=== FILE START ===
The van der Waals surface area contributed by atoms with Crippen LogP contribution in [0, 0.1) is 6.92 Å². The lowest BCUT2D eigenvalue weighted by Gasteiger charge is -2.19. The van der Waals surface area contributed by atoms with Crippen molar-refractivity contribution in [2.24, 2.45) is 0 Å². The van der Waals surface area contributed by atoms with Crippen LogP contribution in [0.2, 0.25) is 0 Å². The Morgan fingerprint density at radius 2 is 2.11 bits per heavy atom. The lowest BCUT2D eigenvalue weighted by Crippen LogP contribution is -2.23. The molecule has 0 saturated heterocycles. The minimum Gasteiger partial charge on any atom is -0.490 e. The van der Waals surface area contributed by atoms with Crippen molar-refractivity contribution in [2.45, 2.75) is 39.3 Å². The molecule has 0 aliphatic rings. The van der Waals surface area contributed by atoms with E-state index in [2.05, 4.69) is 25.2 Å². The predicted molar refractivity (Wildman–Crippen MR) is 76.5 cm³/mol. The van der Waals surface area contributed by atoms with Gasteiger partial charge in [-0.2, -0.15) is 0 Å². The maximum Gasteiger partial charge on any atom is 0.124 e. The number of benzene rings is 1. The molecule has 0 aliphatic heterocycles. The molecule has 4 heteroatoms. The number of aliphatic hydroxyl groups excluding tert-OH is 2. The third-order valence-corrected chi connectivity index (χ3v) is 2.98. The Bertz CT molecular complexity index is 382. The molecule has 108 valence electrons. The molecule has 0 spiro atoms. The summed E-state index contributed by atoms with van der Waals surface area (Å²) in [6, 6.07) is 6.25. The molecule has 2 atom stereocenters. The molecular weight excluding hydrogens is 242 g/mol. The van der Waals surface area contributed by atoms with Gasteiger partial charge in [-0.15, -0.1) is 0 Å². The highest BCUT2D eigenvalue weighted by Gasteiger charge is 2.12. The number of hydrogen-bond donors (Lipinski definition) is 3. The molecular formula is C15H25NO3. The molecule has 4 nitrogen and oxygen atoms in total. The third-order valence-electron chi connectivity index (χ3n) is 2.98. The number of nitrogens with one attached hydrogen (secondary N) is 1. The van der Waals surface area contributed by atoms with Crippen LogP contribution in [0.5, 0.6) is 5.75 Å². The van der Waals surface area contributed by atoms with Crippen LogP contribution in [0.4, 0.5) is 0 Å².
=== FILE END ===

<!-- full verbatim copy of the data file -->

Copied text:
The van der Waals surface area contributed by atoms with Crippen LogP contribution in [0, 0.1) is 6.92 Å². The lowest BCUT2D eigenvalue weighted by Gasteiger charge is -2.19. The van der Waals surface area contributed by atoms with Crippen molar-refractivity contribution in [2.24, 2.45) is 0 Å². The van der Waals surface area contributed by atoms with Crippen LogP contribution in [0.2, 0.25) is 0 Å². The Morgan fingerprint density at radius 2 is 2.11 bits per heavy atom. The lowest BCUT2D eigenvalue weighted by Crippen LogP contribution is -2.23. The molecule has 0 saturated heterocycles. The minimum Gasteiger partial charge on any atom is -0.490 e. The van der Waals surface area contributed by atoms with Crippen molar-refractivity contribution in [2.45, 2.75) is 39.3 Å². The molecule has 0 aliphatic rings. The van der Waals surface area contributed by atoms with E-state index in [2.05, 4.69) is 25.2 Å². The predicted molar refractivity (Wildman–Crippen MR) is 76.5 cm³/mol. The van der Waals surface area contributed by atoms with Gasteiger partial charge in [-0.2, -0.15) is 0 Å². The maximum Gasteiger partial charge on any atom is 0.124 e. The number of benzene rings is 1. The molecule has 0 aliphatic heterocycles. The molecule has 4 heteroatoms. The number of aliphatic hydroxyl groups excluding tert-OH is 2. The third-order valence-corrected chi connectivity index (χ3v) is 2.98. The Bertz CT molecular complexity index is 382. The molecule has 108 valence electrons. The molecule has 0 spiro atoms. The summed E-state index contributed by atoms with van der Waals surface area (Å²) in [6, 6.07) is 6.25. The molecule has 2 atom stereocenters. The molecular weight excluding hydrogens is 242 g/mol. The van der Waals surface area contributed by atoms with Gasteiger partial charge in [-0.15, -0.1) is 0 Å². The highest BCUT2D eigenvalue weighted by Gasteiger charge is 2.12. The number of hydrogen-bond donors (Lipinski definition) is 3. The molecular formula is C15H25NO3. The molecule has 4 nitrogen and oxygen atoms in total. The third-order valence-electron chi connectivity index (χ3n) is 2.98. The number of nitrogens with one attached hydrogen (secondary N) is 1. The van der Waals surface area contributed by atoms with Crippen LogP contribution in [0.5, 0.6) is 5.75 Å². The van der Waals surface area contributed by atoms with Crippen LogP contribution in [0.4, 0.5) is 0 Å².